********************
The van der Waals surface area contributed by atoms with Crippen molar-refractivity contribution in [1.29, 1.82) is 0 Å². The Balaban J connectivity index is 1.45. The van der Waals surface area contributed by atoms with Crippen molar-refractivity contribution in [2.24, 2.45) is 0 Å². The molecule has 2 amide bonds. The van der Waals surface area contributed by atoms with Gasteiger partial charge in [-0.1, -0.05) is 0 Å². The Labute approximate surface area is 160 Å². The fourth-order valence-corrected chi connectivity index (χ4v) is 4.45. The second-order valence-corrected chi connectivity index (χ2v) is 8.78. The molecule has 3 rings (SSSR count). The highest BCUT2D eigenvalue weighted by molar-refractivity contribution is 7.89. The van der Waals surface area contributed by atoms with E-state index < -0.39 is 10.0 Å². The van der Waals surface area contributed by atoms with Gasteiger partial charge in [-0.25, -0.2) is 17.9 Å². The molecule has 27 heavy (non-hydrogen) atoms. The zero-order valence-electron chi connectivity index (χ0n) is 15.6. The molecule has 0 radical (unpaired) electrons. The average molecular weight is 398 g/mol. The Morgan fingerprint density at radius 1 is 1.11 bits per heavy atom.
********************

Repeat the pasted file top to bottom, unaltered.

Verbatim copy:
The van der Waals surface area contributed by atoms with Crippen molar-refractivity contribution in [1.29, 1.82) is 0 Å². The Balaban J connectivity index is 1.45. The van der Waals surface area contributed by atoms with Crippen molar-refractivity contribution in [2.24, 2.45) is 0 Å². The molecule has 2 amide bonds. The van der Waals surface area contributed by atoms with Gasteiger partial charge in [-0.1, -0.05) is 0 Å². The Labute approximate surface area is 160 Å². The fourth-order valence-corrected chi connectivity index (χ4v) is 4.45. The second-order valence-corrected chi connectivity index (χ2v) is 8.78. The molecule has 3 rings (SSSR count). The highest BCUT2D eigenvalue weighted by molar-refractivity contribution is 7.89. The van der Waals surface area contributed by atoms with E-state index < -0.39 is 10.0 Å². The van der Waals surface area contributed by atoms with Gasteiger partial charge in [-0.25, -0.2) is 17.9 Å². The molecule has 27 heavy (non-hydrogen) atoms. The zero-order valence-electron chi connectivity index (χ0n) is 15.6. The molecule has 0 radical (unpaired) electrons. The average molecular weight is 398 g/mol. The Morgan fingerprint density at radius 1 is 1.11 bits per heavy atom.